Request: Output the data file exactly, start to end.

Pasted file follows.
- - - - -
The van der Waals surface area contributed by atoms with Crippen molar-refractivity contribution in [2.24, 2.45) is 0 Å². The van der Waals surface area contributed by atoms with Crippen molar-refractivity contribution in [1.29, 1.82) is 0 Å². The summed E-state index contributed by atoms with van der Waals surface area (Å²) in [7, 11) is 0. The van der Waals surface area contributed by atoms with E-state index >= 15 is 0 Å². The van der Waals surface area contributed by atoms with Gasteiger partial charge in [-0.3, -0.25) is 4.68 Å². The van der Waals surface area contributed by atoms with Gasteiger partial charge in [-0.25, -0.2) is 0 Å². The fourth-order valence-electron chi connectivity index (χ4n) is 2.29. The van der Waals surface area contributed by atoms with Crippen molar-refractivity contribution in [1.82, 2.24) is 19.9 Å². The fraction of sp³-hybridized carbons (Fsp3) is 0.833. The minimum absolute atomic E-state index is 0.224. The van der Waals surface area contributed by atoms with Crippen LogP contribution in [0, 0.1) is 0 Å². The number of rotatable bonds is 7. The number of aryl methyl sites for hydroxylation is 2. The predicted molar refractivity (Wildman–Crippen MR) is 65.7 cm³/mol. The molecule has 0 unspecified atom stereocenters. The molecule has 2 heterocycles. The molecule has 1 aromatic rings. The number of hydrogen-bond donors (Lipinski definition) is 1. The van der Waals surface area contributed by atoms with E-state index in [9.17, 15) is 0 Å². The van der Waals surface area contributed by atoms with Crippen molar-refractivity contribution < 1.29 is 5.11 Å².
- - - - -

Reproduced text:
The van der Waals surface area contributed by atoms with Crippen molar-refractivity contribution in [2.24, 2.45) is 0 Å². The van der Waals surface area contributed by atoms with Crippen molar-refractivity contribution in [1.29, 1.82) is 0 Å². The summed E-state index contributed by atoms with van der Waals surface area (Å²) in [7, 11) is 0. The van der Waals surface area contributed by atoms with E-state index >= 15 is 0 Å². The van der Waals surface area contributed by atoms with Gasteiger partial charge in [-0.3, -0.25) is 4.68 Å². The van der Waals surface area contributed by atoms with Gasteiger partial charge in [-0.25, -0.2) is 0 Å². The fourth-order valence-electron chi connectivity index (χ4n) is 2.29. The van der Waals surface area contributed by atoms with Crippen molar-refractivity contribution in [1.82, 2.24) is 19.9 Å². The fraction of sp³-hybridized carbons (Fsp3) is 0.833. The minimum absolute atomic E-state index is 0.224. The van der Waals surface area contributed by atoms with Crippen LogP contribution in [0, 0.1) is 0 Å². The number of rotatable bonds is 7. The number of aryl methyl sites for hydroxylation is 2. The predicted molar refractivity (Wildman–Crippen MR) is 65.7 cm³/mol. The molecule has 0 unspecified atom stereocenters. The molecule has 2 heterocycles. The molecule has 1 aromatic rings. The number of hydrogen-bond donors (Lipinski definition) is 1. The van der Waals surface area contributed by atoms with E-state index in [9.17, 15) is 0 Å². The van der Waals surface area contributed by atoms with Crippen molar-refractivity contribution < 1.29 is 5.11 Å².